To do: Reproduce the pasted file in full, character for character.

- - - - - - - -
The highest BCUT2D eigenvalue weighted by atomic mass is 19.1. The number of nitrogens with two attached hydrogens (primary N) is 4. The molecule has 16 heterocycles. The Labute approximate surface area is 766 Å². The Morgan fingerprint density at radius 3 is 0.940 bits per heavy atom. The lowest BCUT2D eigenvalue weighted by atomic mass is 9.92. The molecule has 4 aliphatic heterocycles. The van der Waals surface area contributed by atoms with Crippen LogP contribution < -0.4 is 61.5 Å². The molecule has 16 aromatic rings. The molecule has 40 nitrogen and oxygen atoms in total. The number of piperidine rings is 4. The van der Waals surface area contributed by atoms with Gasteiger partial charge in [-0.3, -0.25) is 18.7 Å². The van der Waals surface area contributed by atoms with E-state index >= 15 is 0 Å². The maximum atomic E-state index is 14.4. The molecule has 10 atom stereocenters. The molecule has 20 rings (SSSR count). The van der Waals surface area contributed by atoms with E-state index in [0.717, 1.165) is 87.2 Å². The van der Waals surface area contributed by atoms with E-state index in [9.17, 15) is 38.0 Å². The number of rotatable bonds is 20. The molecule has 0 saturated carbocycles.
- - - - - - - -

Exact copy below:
The highest BCUT2D eigenvalue weighted by atomic mass is 19.1. The number of nitrogens with two attached hydrogens (primary N) is 4. The molecule has 16 heterocycles. The Labute approximate surface area is 766 Å². The Morgan fingerprint density at radius 3 is 0.940 bits per heavy atom. The lowest BCUT2D eigenvalue weighted by atomic mass is 9.92. The molecule has 4 aliphatic heterocycles. The van der Waals surface area contributed by atoms with Crippen LogP contribution < -0.4 is 61.5 Å². The molecule has 16 aromatic rings. The molecule has 40 nitrogen and oxygen atoms in total. The number of piperidine rings is 4. The van der Waals surface area contributed by atoms with Gasteiger partial charge in [-0.3, -0.25) is 18.7 Å². The van der Waals surface area contributed by atoms with E-state index >= 15 is 0 Å². The maximum atomic E-state index is 14.4. The molecule has 10 atom stereocenters. The molecule has 20 rings (SSSR count). The van der Waals surface area contributed by atoms with E-state index in [0.717, 1.165) is 87.2 Å². The van der Waals surface area contributed by atoms with E-state index in [9.17, 15) is 38.0 Å². The number of rotatable bonds is 20. The molecule has 0 saturated carbocycles.